The Pet Communicator, a cat named Kitty Kitty and Me
I have a cat named Kitty Kitty, who meows all the time. When she enters or leaves a room, before or after mealtime, when I enter or leave a room, or when I sit down, stand up, or—basically—am at home, Kitty Kitty’s got something to say. Often, at the top of her lungs. Sometimes her point is clear: “It’s dinner time; feed me!” or, “I would like to announce, I have just entered the room.” Other times, I have no idea what she’s talking about.
When I learned about Debra Harrison, an acupuncturist and “pet communicator” in Hawaii Kai, who says she can speak telepathically with animals, I felt I had found someone Kitty Kitty had to meet.
I called Harrison, and she agreed to talk to my cat, with the caveat that she does not read pets’ minds, predict their futures, or find them when they’re lost (lost pets, it turns out, are really bad at describing their whereabouts). For those sorts of things, I would need a pet psychic, and what Harrison does is completely different. “I only pick up what the animal is communicating to me,” she explained.
That should give her plenty to work with, I thought. I pictured Kitty Kitty meowing away in Harrison’s studio, not letting her get a word in edgewise. I was disappointed to learn that Kitty didn’t need an appointment to actually meet Harrison, who prefers to work remotely. “If a pet is present, then my conscious mind makes up ideas,” Harrison said. “This kind of communication is something that happens on a subconscious level. You don’t want your conscious mind interfering.”
Harrison asked me some routine screening questions. What’s your cat’s name? How old is she and what does she look like? Indoor or outdoor? What’s her personality type? I described Kitty as an irritating chatterbox, who doesn’t get along with other cats, but who is good at killing mice, and who sometimes displays her beheaded prey in the driveway. When I told Harrison what I had named my cat, she said, “Really? That’s what you call her?”
Harrison charges $85 per session, and defines a session loosely. She talks to a pet as many times as necessary to get to the bottom of whatever it is the pet owner wants to know. I told her I wanted to know what Kitty’s incessant meowing was all about. Also, I wanted to find out why somebody had been throwing up on the rug so much lately.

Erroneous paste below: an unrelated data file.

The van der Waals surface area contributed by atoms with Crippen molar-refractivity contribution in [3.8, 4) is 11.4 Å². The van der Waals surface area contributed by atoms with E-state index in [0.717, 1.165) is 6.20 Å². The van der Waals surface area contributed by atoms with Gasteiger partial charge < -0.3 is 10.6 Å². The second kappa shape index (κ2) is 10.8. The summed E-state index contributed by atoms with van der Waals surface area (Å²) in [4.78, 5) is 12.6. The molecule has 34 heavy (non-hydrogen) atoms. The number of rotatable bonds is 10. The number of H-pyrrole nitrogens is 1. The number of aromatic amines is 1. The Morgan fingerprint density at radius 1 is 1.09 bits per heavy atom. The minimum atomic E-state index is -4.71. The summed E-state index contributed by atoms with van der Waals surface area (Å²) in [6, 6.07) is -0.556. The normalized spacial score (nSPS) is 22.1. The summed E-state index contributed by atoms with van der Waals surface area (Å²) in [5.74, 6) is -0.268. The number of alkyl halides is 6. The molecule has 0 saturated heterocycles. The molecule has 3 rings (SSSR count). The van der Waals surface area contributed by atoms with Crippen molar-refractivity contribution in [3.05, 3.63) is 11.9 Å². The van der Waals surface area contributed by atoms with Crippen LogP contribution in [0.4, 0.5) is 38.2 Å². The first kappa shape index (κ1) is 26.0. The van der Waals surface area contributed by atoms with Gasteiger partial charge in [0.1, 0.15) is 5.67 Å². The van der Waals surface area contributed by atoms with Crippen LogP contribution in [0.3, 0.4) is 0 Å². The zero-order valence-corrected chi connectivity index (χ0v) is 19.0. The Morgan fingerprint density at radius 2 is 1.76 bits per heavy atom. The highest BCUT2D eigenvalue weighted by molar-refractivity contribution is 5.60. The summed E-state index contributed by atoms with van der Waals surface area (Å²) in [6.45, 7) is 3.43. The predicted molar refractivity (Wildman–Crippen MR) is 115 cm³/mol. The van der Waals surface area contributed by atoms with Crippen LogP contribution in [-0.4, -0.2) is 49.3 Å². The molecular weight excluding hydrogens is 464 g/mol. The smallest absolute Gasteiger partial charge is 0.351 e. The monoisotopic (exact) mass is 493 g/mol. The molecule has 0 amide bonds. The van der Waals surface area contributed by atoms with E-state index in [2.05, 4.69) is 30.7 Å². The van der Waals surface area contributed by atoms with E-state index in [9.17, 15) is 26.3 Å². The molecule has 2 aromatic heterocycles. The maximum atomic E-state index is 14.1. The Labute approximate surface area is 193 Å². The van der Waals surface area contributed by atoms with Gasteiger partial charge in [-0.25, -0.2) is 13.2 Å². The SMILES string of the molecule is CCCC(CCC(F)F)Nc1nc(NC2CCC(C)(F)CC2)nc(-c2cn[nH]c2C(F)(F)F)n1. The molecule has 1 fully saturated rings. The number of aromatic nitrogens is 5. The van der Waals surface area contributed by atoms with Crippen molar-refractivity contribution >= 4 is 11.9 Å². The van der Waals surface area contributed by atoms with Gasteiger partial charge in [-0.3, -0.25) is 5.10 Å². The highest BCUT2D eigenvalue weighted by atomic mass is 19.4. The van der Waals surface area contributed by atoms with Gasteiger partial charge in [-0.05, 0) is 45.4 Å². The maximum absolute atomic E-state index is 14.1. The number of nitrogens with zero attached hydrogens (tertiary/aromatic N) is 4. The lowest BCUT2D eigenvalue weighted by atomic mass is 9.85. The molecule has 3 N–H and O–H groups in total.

Harrison had three telepathic conversations with Kitty Kitty, and three follow-up telephone conversations with me. Naturally, Kitty had a lot to say, but the biggest shocker was this: her real name is not Kitty Kitty. “It would probably be a good thing for you and her to sit down and figure out a new name for her,” Harrison said “On the soul level, that is not her name.” Kitty wouldn’t tell Harrison what her real name is, but Harrison suggested I try “Hunter,” or possibly “Allie.”
Among the other revelations: Kitty Kitty—or whoever she is—says that I am a very busy person, that the neighborhood cats have bad attitudes, that there are a too many dogs around, that I am a confused person, that I don’t really understand her, that visitors come around when I am not home, and that all the furniture is mine and she needs something that belongs to her. Furthermore, she likes chicken.
As for the non-stop meowing? “She says all the noise she makes is to get your attention,” Harrison told me. “And, telepathically, what I’m getting from you is that you’re not really connected with her?”
Trying not to sound too indignant, I turned to the vomit. “She did not want to talk about that,” Harrison said, and suggested I try changing her food. If that doesn’t work, she said, I should probably take her to see a veterinarian.
I’m sure that’s good advice. But whatever my cat’s true soul name is, she will always be Kitty Kitty to me.
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